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All Things Must Pass Turns 50

50 years ago today George Harrison released his critically acclaimed triple LP All Things Must Pass. The first solo record by a Beatle after the dissolution of the band, Harrison shocked the world with a magnum opus of songs that showed off his songwriting competency. The quiet Beatle seemingly came out of nowhere and put out an album that stands along some of the finest work that The Beatles did as a group. So how did this happen so suddenly after the breakup of The Beatles that George Harrison emerged as a brilliant songwriter? The answer has to do with The Beatles themselves and the frictions within the band.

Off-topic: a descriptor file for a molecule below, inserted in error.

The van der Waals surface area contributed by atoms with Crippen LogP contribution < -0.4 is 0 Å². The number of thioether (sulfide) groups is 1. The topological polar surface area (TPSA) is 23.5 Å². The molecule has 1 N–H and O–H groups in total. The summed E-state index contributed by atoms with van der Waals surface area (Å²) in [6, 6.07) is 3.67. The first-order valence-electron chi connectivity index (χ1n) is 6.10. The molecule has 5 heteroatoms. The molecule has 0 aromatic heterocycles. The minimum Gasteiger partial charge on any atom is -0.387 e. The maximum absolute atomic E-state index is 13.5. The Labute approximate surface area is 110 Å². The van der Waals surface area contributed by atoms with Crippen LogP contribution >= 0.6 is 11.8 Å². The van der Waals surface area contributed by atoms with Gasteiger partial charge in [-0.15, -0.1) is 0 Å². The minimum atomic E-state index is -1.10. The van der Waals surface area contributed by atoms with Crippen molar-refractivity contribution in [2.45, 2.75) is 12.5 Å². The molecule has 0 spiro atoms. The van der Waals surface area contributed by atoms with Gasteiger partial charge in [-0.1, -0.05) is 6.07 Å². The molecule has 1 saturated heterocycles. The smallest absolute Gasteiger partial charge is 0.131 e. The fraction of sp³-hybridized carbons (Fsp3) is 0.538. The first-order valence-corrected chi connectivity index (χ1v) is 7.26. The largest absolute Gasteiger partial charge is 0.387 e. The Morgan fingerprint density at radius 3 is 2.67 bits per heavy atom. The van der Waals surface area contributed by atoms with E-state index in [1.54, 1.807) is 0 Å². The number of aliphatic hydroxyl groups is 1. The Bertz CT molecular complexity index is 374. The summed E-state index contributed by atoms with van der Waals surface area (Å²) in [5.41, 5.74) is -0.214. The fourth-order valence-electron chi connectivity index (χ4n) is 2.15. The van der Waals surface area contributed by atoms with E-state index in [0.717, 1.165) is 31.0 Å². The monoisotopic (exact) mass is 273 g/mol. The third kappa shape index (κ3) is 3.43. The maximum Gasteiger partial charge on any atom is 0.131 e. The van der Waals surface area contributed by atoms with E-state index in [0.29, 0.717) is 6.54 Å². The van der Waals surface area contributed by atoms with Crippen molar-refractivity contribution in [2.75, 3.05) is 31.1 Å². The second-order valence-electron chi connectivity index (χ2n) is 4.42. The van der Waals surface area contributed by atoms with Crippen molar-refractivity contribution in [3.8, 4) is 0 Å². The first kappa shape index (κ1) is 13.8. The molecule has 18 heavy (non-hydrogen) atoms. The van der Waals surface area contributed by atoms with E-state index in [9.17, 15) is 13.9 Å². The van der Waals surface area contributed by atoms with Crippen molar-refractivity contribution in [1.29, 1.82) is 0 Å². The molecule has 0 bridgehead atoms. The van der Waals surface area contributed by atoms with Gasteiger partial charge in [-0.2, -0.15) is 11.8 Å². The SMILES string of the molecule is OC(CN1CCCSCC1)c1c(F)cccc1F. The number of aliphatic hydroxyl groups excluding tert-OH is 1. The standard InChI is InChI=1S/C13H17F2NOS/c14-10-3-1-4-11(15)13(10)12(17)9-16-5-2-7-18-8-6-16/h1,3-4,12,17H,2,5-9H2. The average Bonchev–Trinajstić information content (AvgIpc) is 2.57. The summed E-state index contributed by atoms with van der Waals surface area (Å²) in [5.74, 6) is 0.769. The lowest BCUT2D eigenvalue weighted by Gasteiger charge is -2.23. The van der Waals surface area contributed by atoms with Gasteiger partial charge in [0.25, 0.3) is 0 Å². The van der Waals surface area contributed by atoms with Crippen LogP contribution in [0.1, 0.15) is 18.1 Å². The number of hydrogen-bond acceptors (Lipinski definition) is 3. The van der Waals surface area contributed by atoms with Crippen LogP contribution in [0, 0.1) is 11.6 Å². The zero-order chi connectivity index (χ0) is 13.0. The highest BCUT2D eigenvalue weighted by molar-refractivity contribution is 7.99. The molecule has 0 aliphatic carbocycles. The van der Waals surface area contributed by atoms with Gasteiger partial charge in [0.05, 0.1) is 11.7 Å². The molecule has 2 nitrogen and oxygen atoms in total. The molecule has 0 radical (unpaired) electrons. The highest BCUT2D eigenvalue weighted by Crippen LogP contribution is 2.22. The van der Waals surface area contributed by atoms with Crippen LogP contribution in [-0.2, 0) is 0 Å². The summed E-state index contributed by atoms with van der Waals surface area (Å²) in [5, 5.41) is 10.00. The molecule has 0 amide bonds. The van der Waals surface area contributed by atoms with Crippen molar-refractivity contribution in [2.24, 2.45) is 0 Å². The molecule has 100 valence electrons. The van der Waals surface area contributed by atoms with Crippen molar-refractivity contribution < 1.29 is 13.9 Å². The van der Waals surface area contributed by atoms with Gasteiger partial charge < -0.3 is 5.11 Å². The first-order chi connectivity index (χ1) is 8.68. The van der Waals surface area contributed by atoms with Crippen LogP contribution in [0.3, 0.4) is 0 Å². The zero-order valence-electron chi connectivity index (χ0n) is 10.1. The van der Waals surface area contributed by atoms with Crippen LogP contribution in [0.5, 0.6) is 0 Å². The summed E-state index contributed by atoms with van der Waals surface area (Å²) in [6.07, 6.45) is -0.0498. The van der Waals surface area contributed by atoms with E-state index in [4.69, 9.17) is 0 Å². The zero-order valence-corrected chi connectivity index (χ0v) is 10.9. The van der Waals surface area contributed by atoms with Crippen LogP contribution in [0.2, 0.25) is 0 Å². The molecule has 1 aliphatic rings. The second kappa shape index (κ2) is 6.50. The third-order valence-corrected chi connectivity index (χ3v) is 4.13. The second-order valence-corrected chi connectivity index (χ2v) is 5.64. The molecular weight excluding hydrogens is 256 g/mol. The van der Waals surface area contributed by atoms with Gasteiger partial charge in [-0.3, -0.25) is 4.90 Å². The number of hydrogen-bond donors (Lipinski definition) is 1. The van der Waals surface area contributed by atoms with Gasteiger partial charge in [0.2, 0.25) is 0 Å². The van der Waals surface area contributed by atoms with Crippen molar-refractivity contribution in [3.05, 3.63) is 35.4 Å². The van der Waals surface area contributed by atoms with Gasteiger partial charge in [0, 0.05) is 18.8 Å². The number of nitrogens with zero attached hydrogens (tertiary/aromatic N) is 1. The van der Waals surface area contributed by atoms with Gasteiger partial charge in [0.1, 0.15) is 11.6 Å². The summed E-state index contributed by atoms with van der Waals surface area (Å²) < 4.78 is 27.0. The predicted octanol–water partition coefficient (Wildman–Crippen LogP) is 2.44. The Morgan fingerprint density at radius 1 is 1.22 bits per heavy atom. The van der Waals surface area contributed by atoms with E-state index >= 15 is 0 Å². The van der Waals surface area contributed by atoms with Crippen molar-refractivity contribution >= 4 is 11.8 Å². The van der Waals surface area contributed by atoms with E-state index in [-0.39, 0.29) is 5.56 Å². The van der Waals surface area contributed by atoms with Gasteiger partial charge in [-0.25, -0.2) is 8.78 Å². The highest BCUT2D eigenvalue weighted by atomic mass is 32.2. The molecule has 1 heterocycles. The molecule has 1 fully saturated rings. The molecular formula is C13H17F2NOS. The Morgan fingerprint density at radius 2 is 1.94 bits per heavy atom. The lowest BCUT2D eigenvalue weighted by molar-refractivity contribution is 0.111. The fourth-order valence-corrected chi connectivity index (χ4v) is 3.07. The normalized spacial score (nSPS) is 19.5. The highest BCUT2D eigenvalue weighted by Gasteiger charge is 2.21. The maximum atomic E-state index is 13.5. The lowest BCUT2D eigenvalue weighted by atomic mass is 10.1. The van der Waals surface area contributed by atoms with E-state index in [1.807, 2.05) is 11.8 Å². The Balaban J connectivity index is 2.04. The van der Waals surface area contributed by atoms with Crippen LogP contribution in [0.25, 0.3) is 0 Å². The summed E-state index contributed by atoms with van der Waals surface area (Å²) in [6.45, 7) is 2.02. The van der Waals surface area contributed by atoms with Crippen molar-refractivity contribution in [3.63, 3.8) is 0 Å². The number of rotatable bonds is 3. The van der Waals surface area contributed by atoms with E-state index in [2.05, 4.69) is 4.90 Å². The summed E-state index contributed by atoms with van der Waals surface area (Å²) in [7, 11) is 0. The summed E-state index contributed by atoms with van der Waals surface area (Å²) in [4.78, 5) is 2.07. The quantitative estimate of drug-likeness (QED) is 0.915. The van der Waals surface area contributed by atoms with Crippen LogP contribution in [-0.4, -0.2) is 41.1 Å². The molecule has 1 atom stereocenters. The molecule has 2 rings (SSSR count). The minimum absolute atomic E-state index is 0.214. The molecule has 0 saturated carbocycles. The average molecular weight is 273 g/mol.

As it has been well documented, Lennon and McCartney had developed a bit of a rivalry between the two. They would try to best each others song's by writing back and forth with a lot of experimentation happening on the production side of things in the studio as well. Meanwhile George was writing a lot of the songs that would end up on All Things Must Pass. Lennon-McCartney would ignore Harrison's songs and be generally dismissive of any of his contributions, despite the fact he was writing some of the arguably best songs on later Beatles albums (While My Guitar might be the standout track off the White Album and you could pick either Something or Here Comes The Sun off of Abbey as the highlight). So while John and Paul were reaching new heights with their songs, Harrison was keeping ground with them and possibly surpassing them. But due to the egomanical pissing match going on between John and Paul, these songs never got a chance to be recorded.